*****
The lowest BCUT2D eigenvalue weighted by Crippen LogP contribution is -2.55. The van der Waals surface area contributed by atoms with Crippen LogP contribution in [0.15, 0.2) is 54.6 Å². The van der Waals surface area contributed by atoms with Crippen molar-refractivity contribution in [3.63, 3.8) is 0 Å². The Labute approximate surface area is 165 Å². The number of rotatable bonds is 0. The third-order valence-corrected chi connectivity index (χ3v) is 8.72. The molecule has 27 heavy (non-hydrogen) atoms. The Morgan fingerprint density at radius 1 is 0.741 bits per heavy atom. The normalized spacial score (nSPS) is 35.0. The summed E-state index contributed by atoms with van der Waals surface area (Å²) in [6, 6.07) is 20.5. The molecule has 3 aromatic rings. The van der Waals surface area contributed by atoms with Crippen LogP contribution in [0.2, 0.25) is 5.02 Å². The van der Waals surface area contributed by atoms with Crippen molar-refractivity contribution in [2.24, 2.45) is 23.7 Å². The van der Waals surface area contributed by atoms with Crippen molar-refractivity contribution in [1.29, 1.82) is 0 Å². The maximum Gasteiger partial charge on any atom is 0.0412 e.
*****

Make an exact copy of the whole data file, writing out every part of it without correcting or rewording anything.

The lowest BCUT2D eigenvalue weighted by Crippen LogP contribution is -2.55. The van der Waals surface area contributed by atoms with Crippen LogP contribution in [0.15, 0.2) is 54.6 Å². The van der Waals surface area contributed by atoms with Crippen molar-refractivity contribution in [3.63, 3.8) is 0 Å². The Labute approximate surface area is 165 Å². The number of rotatable bonds is 0. The third-order valence-corrected chi connectivity index (χ3v) is 8.72. The molecule has 27 heavy (non-hydrogen) atoms. The Morgan fingerprint density at radius 1 is 0.741 bits per heavy atom. The normalized spacial score (nSPS) is 35.0. The summed E-state index contributed by atoms with van der Waals surface area (Å²) in [6, 6.07) is 20.5. The molecule has 3 aromatic rings. The van der Waals surface area contributed by atoms with Crippen LogP contribution in [0.2, 0.25) is 5.02 Å². The van der Waals surface area contributed by atoms with Crippen molar-refractivity contribution in [2.24, 2.45) is 23.7 Å². The van der Waals surface area contributed by atoms with Crippen molar-refractivity contribution in [1.29, 1.82) is 0 Å². The maximum Gasteiger partial charge on any atom is 0.0412 e.